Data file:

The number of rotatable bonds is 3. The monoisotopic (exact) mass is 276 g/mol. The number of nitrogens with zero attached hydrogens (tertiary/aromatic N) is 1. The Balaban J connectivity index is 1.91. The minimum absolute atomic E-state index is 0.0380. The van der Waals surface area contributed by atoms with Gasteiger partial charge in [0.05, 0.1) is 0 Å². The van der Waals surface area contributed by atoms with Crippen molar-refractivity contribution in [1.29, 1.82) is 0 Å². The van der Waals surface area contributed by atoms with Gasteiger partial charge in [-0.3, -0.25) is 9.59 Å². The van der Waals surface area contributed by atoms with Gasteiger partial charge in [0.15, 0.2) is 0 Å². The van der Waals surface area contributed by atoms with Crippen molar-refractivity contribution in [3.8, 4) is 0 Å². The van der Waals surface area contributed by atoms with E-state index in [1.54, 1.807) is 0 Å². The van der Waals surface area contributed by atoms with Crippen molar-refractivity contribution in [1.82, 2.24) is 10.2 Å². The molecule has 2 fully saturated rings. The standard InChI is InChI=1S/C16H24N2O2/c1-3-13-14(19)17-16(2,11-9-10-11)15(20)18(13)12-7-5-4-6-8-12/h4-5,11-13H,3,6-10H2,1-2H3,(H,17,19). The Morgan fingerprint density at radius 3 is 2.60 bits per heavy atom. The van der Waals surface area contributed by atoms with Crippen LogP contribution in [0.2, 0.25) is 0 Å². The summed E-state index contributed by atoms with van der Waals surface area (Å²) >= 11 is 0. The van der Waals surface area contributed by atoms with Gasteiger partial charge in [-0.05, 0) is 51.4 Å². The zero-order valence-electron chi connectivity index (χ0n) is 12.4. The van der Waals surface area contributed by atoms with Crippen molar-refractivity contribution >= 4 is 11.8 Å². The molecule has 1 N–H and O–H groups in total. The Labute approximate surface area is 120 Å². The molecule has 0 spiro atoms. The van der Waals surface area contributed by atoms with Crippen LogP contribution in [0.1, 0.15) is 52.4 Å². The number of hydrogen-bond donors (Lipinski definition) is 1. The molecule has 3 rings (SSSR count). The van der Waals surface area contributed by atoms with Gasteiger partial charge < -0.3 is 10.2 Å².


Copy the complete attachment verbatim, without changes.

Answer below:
The number of rotatable bonds is 3. The monoisotopic (exact) mass is 276 g/mol. The number of nitrogens with zero attached hydrogens (tertiary/aromatic N) is 1. The Balaban J connectivity index is 1.91. The minimum absolute atomic E-state index is 0.0380. The van der Waals surface area contributed by atoms with Gasteiger partial charge in [0.05, 0.1) is 0 Å². The van der Waals surface area contributed by atoms with Crippen molar-refractivity contribution in [1.29, 1.82) is 0 Å². The van der Waals surface area contributed by atoms with Gasteiger partial charge in [-0.3, -0.25) is 9.59 Å². The van der Waals surface area contributed by atoms with Gasteiger partial charge in [0.15, 0.2) is 0 Å². The van der Waals surface area contributed by atoms with Crippen molar-refractivity contribution in [3.8, 4) is 0 Å². The van der Waals surface area contributed by atoms with E-state index in [1.54, 1.807) is 0 Å². The van der Waals surface area contributed by atoms with Crippen molar-refractivity contribution in [1.82, 2.24) is 10.2 Å². The molecule has 2 fully saturated rings. The standard InChI is InChI=1S/C16H24N2O2/c1-3-13-14(19)17-16(2,11-9-10-11)15(20)18(13)12-7-5-4-6-8-12/h4-5,11-13H,3,6-10H2,1-2H3,(H,17,19). The Morgan fingerprint density at radius 3 is 2.60 bits per heavy atom. The van der Waals surface area contributed by atoms with Crippen LogP contribution in [0.2, 0.25) is 0 Å². The summed E-state index contributed by atoms with van der Waals surface area (Å²) >= 11 is 0. The van der Waals surface area contributed by atoms with Gasteiger partial charge in [-0.05, 0) is 51.4 Å². The zero-order valence-electron chi connectivity index (χ0n) is 12.4. The van der Waals surface area contributed by atoms with Crippen molar-refractivity contribution >= 4 is 11.8 Å². The molecule has 1 N–H and O–H groups in total. The Labute approximate surface area is 120 Å². The molecule has 0 spiro atoms. The van der Waals surface area contributed by atoms with Crippen LogP contribution in [0.1, 0.15) is 52.4 Å². The number of hydrogen-bond donors (Lipinski definition) is 1. The molecule has 3 rings (SSSR count). The van der Waals surface area contributed by atoms with Gasteiger partial charge < -0.3 is 10.2 Å².